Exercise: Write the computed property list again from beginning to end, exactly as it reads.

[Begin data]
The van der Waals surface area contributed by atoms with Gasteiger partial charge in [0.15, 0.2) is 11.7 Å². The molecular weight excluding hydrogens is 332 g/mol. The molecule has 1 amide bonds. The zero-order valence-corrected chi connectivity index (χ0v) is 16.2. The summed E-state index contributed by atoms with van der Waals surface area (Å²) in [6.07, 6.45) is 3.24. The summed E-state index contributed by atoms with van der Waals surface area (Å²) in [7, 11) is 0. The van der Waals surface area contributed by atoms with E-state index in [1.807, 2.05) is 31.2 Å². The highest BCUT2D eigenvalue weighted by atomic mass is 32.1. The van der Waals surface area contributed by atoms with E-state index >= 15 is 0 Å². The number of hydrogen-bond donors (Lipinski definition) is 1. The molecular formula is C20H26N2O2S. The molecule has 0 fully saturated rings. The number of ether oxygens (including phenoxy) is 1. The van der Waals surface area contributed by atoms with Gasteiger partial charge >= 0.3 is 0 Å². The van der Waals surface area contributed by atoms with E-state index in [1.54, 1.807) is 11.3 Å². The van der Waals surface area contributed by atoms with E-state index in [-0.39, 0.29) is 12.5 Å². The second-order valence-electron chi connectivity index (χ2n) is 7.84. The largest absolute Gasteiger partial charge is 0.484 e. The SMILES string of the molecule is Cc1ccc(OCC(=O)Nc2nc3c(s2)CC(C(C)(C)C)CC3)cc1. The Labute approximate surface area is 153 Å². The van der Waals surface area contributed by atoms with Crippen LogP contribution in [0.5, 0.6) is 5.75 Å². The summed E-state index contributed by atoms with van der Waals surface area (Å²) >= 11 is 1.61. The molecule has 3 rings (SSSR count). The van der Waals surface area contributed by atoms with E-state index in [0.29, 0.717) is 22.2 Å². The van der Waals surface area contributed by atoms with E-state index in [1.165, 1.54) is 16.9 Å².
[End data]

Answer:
The van der Waals surface area contributed by atoms with Gasteiger partial charge in [0.15, 0.2) is 11.7 Å². The molecular weight excluding hydrogens is 332 g/mol. The molecule has 1 amide bonds. The zero-order valence-corrected chi connectivity index (χ0v) is 16.2. The summed E-state index contributed by atoms with van der Waals surface area (Å²) in [6.07, 6.45) is 3.24. The summed E-state index contributed by atoms with van der Waals surface area (Å²) in [7, 11) is 0. The van der Waals surface area contributed by atoms with E-state index in [1.807, 2.05) is 31.2 Å². The highest BCUT2D eigenvalue weighted by atomic mass is 32.1. The van der Waals surface area contributed by atoms with E-state index >= 15 is 0 Å². The number of hydrogen-bond donors (Lipinski definition) is 1. The molecular formula is C20H26N2O2S. The molecule has 0 fully saturated rings. The number of ether oxygens (including phenoxy) is 1. The van der Waals surface area contributed by atoms with Gasteiger partial charge >= 0.3 is 0 Å². The van der Waals surface area contributed by atoms with E-state index in [1.54, 1.807) is 11.3 Å². The van der Waals surface area contributed by atoms with E-state index in [-0.39, 0.29) is 12.5 Å². The second-order valence-electron chi connectivity index (χ2n) is 7.84. The largest absolute Gasteiger partial charge is 0.484 e. The SMILES string of the molecule is Cc1ccc(OCC(=O)Nc2nc3c(s2)CC(C(C)(C)C)CC3)cc1. The Labute approximate surface area is 153 Å². The van der Waals surface area contributed by atoms with Crippen LogP contribution in [0.5, 0.6) is 5.75 Å². The summed E-state index contributed by atoms with van der Waals surface area (Å²) >= 11 is 1.61. The molecule has 3 rings (SSSR count). The van der Waals surface area contributed by atoms with E-state index in [0.29, 0.717) is 22.2 Å². The van der Waals surface area contributed by atoms with E-state index in [1.165, 1.54) is 16.9 Å².